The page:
Downtown L.A.'s Massive Da Vinci Fire Was Arson, Authorities Say
Aftermath of the fire
Photo by Ted Soqui
The massive Dec. 8 blaze that made the L.A. skyline look like it was part of a giant bonfire was intentionally set, the L.A. Fire Department and the federal Bureau of Alcohol, Tobacco, Firearms and Explosives announced tonight.
In a joint statement, those authorities said that "specific information regarding the fire and investigative efforts will not be released at this time, as the criminal investigation is ongoing."
However, investigators said they have eliminated other possible causes, according to the statement:
Investigators recovered sufficient evidence to eliminate all known potential accidental causes and determine the fire was intentionally set.
Authorities estimated damage to the under-construction portion of the Da Vinci apartments was worth $20 million to $30 million. Damage to adjacent buildings had yet to be determined, officials said.
No injuries were reported.
The blaze lit up the L.A. sky and could be seen for miles as flames consumed the exposed wood framing of the unfinished, seven-story structure on Temple Street near the 110 freeway.
Flames from the early morning conflagration licked the side of the roadway, melted a freeway sign and prompted authorities to close portions of the 110 and 101 freeways.
The L.A. Fire Department, which has a station nearly across the street from the Da Vinci, says one fourth of its on-duty firefighters worked the blaze that morning.
According to tonight's statement:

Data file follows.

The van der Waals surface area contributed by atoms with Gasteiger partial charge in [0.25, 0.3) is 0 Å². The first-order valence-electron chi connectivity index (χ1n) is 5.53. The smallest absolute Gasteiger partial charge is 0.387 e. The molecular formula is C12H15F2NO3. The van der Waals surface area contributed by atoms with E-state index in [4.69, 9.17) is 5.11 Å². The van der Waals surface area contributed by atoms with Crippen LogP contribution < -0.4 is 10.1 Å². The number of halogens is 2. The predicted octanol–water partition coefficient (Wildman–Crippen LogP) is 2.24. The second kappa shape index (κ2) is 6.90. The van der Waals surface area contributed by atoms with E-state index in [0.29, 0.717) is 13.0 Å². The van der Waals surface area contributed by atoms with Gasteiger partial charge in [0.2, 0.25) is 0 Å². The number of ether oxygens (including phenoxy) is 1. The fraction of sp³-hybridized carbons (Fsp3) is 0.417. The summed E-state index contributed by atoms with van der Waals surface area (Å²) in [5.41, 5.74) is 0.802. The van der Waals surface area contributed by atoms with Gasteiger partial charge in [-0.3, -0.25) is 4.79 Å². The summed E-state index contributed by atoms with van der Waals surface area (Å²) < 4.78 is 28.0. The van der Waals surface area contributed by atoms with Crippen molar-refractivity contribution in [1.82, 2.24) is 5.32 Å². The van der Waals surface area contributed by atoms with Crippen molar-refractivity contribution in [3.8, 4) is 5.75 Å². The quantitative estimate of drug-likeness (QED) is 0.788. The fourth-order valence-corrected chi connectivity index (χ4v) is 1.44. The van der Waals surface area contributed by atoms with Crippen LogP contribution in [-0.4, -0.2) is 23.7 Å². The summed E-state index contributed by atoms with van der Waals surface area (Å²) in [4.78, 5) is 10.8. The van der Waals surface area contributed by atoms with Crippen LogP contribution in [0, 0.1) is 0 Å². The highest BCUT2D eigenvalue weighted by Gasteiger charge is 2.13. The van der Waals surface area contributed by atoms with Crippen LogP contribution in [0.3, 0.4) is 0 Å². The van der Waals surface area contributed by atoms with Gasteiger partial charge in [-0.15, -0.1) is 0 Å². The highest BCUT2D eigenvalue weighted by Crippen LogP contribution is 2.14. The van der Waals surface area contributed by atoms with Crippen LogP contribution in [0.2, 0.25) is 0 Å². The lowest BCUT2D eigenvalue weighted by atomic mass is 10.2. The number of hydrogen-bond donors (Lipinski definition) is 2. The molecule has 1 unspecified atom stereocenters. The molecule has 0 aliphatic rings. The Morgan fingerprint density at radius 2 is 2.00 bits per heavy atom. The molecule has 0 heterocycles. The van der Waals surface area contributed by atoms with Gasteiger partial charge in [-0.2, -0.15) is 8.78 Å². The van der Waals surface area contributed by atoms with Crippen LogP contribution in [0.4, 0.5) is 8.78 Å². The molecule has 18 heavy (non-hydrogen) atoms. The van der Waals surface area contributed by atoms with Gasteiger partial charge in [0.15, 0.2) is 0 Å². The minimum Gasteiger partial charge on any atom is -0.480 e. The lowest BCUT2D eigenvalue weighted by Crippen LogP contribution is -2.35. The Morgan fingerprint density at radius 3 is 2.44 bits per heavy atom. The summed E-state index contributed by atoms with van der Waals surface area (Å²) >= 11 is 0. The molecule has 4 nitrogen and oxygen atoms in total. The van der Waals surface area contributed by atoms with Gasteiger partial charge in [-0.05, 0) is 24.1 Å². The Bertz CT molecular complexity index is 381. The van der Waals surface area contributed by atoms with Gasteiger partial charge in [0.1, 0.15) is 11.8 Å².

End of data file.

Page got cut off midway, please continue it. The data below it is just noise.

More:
Investigators from ATF's NRT and the LAFD sifted through 75,000 square feet of debris, took photographs, recovered potential evidence from the scene for analysis by the ATF's National Laboratory and conducted many interviews throughout the community. The NRT's specialized resources include a canine team, certified fire investigators, forensic chemist, electrical and fire protection engineers, and additional specialists.
ATF Special Agent in Charge Carlos A. Canino:
The work at the crime scene is finished, however our investigation is not over. ATF will continue to work together with our state and local partners to investigate this crime and bring those responsible to justice.
Earlier this week investigators released video of two men seen near the scene of the crime. They're still looking for them: Call 213-893-9850 if you know who they might be or where they might be.
Get the ICYMI: Today's Top Stories Newsletter Our daily newsletter delivers quick clicks to keep you in the know
Catch up on the day's news and stay informed with our daily digest of the most popular news, music, food and arts stories in Los Angeles, delivered to your inbox Monday through Friday.